UK regulators are proposing the introduction of a ranking system to assess airlines’ ability to support and assist disabled and less-mobile passengers, similar to that which was brought in for airports nearly a decade ago.

The UK Civil Aviation Authority has detailed its proposed airline accessibility framework in a consultation document, and is inviting comments on the measure.

It says the similar framework introduced for airports in 2014 has driven “improved compliance” with UK legislation and increased the quality of assistance at many airports.

“We have been heartened by the positive and constructive way in which airports have embraced the framework and its aims,” it states.

Work to extend the initiative to airlines started in 2019 but was interrupted by the disruption from the pandemic, forcing the authority to redo some of the data-gathering when it revived the project last year.

“During our work, we have identified some issues that we consider may provide a barrier to access for some passengers,” it says.

“We also noted some inconsistencies in the application of operational policies between airlines, often because of varying interpretation of safety rules. Such inconsistencies can create confusion for passengers and potentially reduce choice for disabled and less-mobile passengers.”

BA special assistance-c-British Airways

Source: British Airways

Proposed extension of the accessibility framework to airlines follows positive results at airports

It points out that the analysis did not uncover a “sizeable” number of issues, and the authority is generally satisfied by the performance of many carriers surveyed.

But it adds that there are “sufficient concerns” for it to proceed with the airline accessibility framework.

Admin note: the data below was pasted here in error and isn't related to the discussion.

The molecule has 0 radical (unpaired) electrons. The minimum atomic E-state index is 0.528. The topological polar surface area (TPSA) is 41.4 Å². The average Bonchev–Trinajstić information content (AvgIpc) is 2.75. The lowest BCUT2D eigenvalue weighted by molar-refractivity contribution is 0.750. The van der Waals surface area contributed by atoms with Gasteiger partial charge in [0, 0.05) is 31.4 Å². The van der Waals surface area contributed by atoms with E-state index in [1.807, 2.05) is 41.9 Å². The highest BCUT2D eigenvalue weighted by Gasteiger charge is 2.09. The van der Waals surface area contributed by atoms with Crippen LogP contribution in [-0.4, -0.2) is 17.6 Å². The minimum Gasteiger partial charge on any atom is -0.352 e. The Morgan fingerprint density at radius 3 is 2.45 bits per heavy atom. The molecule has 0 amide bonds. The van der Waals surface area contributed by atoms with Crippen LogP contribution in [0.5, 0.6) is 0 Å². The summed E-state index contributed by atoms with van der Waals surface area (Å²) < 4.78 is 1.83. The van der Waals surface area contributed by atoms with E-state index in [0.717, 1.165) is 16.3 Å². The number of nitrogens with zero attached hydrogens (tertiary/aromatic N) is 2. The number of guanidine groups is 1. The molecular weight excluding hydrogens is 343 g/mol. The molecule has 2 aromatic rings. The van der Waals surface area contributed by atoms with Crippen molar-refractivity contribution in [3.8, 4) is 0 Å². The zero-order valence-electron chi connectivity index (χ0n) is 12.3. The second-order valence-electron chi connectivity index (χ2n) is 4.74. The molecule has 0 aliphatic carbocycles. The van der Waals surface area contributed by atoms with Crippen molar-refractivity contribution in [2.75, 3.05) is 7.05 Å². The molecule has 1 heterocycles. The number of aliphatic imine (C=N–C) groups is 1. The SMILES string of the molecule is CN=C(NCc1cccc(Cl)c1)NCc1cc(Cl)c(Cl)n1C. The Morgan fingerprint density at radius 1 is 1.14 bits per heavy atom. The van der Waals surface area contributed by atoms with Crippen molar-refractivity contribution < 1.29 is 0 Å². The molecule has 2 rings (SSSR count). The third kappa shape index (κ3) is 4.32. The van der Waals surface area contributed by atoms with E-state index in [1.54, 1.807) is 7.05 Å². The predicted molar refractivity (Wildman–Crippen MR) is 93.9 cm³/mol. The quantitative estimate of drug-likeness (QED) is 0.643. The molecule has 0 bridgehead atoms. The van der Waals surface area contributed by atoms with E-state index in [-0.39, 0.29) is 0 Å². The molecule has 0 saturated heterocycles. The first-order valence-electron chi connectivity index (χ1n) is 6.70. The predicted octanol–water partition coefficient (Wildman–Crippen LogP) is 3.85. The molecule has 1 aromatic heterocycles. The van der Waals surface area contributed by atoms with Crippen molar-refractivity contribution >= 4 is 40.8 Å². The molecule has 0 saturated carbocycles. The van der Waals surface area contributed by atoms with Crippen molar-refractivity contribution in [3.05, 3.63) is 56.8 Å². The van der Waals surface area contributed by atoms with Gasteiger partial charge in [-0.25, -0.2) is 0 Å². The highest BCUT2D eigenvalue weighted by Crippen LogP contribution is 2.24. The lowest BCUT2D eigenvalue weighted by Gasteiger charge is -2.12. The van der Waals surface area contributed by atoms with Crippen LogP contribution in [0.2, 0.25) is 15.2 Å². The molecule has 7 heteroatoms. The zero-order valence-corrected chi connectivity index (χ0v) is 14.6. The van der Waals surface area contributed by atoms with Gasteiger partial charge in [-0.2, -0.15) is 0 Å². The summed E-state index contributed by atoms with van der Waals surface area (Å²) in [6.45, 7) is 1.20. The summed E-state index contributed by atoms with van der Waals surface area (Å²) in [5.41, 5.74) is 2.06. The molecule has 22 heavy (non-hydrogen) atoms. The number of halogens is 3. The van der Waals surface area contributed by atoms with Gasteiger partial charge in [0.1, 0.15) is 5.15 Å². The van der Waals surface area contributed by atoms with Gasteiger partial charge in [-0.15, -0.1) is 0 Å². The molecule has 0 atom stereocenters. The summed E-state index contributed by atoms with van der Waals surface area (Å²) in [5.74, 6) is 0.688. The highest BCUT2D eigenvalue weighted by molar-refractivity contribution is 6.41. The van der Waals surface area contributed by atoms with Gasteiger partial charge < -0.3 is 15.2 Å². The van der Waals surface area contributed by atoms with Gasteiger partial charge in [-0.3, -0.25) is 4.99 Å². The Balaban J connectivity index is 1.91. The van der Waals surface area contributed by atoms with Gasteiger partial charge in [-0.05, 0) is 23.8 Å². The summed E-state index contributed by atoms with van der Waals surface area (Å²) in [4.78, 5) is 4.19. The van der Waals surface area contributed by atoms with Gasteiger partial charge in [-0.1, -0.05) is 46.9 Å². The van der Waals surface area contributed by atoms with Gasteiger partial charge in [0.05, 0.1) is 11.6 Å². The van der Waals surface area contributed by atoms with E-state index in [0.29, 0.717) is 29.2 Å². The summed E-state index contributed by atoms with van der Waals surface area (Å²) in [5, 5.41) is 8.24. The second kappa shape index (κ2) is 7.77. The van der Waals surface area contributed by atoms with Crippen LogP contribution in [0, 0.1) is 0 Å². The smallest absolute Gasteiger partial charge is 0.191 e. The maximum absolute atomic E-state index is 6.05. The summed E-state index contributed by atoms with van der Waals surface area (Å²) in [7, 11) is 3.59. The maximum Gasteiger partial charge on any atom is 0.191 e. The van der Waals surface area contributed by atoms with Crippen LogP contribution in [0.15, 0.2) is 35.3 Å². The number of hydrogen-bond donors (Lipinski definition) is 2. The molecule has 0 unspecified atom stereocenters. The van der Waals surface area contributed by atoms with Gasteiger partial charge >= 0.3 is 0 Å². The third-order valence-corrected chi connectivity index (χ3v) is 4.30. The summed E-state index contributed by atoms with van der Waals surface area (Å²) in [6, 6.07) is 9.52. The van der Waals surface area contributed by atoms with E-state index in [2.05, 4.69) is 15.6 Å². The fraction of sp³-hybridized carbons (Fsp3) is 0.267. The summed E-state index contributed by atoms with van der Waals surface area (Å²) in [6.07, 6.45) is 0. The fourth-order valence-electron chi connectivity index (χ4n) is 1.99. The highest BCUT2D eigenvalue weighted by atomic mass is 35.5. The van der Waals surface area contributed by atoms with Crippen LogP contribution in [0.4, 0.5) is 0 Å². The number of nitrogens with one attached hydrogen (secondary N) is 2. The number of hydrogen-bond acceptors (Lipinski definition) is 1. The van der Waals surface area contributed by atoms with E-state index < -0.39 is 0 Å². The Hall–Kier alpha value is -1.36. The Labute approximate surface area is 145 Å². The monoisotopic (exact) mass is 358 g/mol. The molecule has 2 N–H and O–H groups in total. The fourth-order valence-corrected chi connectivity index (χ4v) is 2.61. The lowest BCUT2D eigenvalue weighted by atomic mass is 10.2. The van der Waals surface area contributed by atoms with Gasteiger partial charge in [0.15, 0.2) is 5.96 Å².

Under the scheme, airlines would be ranked according to their performance in providing services to affected passengers in a range of areas – including ticket booking, support at the airport, boarding and access on the flight, and handling of complaints.

It also sets standards for use of assistance dogs, and gives guidance on handling mobility equipment and dealing with compensation.

“Our proposals to introduce this new framework are about holding airlines to account in meeting their obligations to disabled and less mobile passengers across all aspects of their journey,” says Civil Aviation Authority head of consumer Anna Bowles.

According to proposals in the consultation document – which is open until 21 July – airlines will be assessed on provision of essential information and website accessibility.

The authority highlights that, out of 12 airlines it surveyed most recently, half failed to meet requirements for easy-to-find online information. It adds that passengers need to be told whether the airline with which they book, and the actual operating carrier, have equivalent facilities.

Airlines will also need to meet various criteria to achieve the highest rankings in such areas as check-in, medical clearance, accompanying persons, seating and lavatory access, and support during flight disruption.